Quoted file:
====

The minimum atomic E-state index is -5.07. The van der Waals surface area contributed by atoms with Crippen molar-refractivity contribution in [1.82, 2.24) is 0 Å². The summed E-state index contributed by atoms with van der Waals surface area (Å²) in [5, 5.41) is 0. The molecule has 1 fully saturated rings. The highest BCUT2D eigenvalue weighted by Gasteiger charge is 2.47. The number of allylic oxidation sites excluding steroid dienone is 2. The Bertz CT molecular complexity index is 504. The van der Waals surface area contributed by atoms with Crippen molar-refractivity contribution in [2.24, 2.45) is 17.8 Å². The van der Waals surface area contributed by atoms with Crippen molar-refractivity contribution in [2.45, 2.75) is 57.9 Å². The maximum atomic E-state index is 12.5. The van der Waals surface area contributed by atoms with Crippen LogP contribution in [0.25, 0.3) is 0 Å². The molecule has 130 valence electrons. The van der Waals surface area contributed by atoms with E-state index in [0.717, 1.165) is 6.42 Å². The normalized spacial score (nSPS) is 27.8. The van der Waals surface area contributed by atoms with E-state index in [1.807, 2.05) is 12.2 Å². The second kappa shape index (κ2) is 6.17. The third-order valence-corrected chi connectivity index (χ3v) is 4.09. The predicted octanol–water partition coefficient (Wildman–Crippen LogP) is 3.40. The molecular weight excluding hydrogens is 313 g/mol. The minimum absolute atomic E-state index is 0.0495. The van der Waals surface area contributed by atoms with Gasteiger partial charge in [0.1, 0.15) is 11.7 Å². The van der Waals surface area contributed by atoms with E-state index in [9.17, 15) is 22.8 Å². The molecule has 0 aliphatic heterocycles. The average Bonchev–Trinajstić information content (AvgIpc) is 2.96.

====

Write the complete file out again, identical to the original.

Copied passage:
The minimum atomic E-state index is -5.07. The van der Waals surface area contributed by atoms with Crippen molar-refractivity contribution in [1.82, 2.24) is 0 Å². The summed E-state index contributed by atoms with van der Waals surface area (Å²) in [5, 5.41) is 0. The molecule has 1 fully saturated rings. The highest BCUT2D eigenvalue weighted by Gasteiger charge is 2.47. The number of allylic oxidation sites excluding steroid dienone is 2. The Bertz CT molecular complexity index is 504. The van der Waals surface area contributed by atoms with Crippen molar-refractivity contribution in [2.24, 2.45) is 17.8 Å². The van der Waals surface area contributed by atoms with Crippen molar-refractivity contribution in [2.45, 2.75) is 57.9 Å². The maximum atomic E-state index is 12.5. The van der Waals surface area contributed by atoms with Crippen LogP contribution in [0.25, 0.3) is 0 Å². The molecule has 130 valence electrons. The van der Waals surface area contributed by atoms with E-state index in [0.717, 1.165) is 6.42 Å². The normalized spacial score (nSPS) is 27.8. The van der Waals surface area contributed by atoms with E-state index in [1.807, 2.05) is 12.2 Å². The second kappa shape index (κ2) is 6.17. The third-order valence-corrected chi connectivity index (χ3v) is 4.09. The predicted octanol–water partition coefficient (Wildman–Crippen LogP) is 3.40. The molecular weight excluding hydrogens is 313 g/mol. The minimum absolute atomic E-state index is 0.0495. The van der Waals surface area contributed by atoms with Gasteiger partial charge in [0.1, 0.15) is 11.7 Å². The van der Waals surface area contributed by atoms with E-state index in [9.17, 15) is 22.8 Å². The molecule has 0 aliphatic heterocycles. The average Bonchev–Trinajstić information content (AvgIpc) is 2.96.